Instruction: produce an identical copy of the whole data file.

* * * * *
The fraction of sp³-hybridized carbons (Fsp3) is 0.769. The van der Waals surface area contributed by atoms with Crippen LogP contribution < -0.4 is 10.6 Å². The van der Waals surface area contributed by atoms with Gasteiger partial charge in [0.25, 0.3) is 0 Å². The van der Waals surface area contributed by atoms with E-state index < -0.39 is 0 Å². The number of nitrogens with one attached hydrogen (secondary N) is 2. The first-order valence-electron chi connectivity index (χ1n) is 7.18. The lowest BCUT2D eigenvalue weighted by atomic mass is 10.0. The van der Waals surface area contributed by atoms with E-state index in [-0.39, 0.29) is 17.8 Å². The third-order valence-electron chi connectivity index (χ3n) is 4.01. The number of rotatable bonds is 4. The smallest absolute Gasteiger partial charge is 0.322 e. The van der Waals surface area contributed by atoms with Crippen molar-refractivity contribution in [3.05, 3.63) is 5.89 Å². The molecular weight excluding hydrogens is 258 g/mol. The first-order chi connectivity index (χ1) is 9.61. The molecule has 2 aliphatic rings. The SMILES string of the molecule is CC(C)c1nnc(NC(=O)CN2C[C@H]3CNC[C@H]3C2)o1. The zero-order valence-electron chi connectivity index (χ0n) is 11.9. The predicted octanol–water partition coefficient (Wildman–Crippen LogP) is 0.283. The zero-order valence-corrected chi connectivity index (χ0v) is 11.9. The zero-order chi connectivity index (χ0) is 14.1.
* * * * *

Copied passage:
The fraction of sp³-hybridized carbons (Fsp3) is 0.769. The van der Waals surface area contributed by atoms with Crippen LogP contribution < -0.4 is 10.6 Å². The van der Waals surface area contributed by atoms with Gasteiger partial charge in [0.25, 0.3) is 0 Å². The van der Waals surface area contributed by atoms with E-state index < -0.39 is 0 Å². The number of nitrogens with one attached hydrogen (secondary N) is 2. The first-order valence-electron chi connectivity index (χ1n) is 7.18. The lowest BCUT2D eigenvalue weighted by atomic mass is 10.0. The van der Waals surface area contributed by atoms with E-state index in [-0.39, 0.29) is 17.8 Å². The third-order valence-electron chi connectivity index (χ3n) is 4.01. The number of rotatable bonds is 4. The smallest absolute Gasteiger partial charge is 0.322 e. The van der Waals surface area contributed by atoms with Crippen molar-refractivity contribution in [3.05, 3.63) is 5.89 Å². The molecular weight excluding hydrogens is 258 g/mol. The first-order chi connectivity index (χ1) is 9.61. The molecule has 2 aliphatic rings. The SMILES string of the molecule is CC(C)c1nnc(NC(=O)CN2C[C@H]3CNC[C@H]3C2)o1. The zero-order valence-electron chi connectivity index (χ0n) is 11.9. The predicted octanol–water partition coefficient (Wildman–Crippen LogP) is 0.283. The zero-order valence-corrected chi connectivity index (χ0v) is 11.9. The zero-order chi connectivity index (χ0) is 14.1.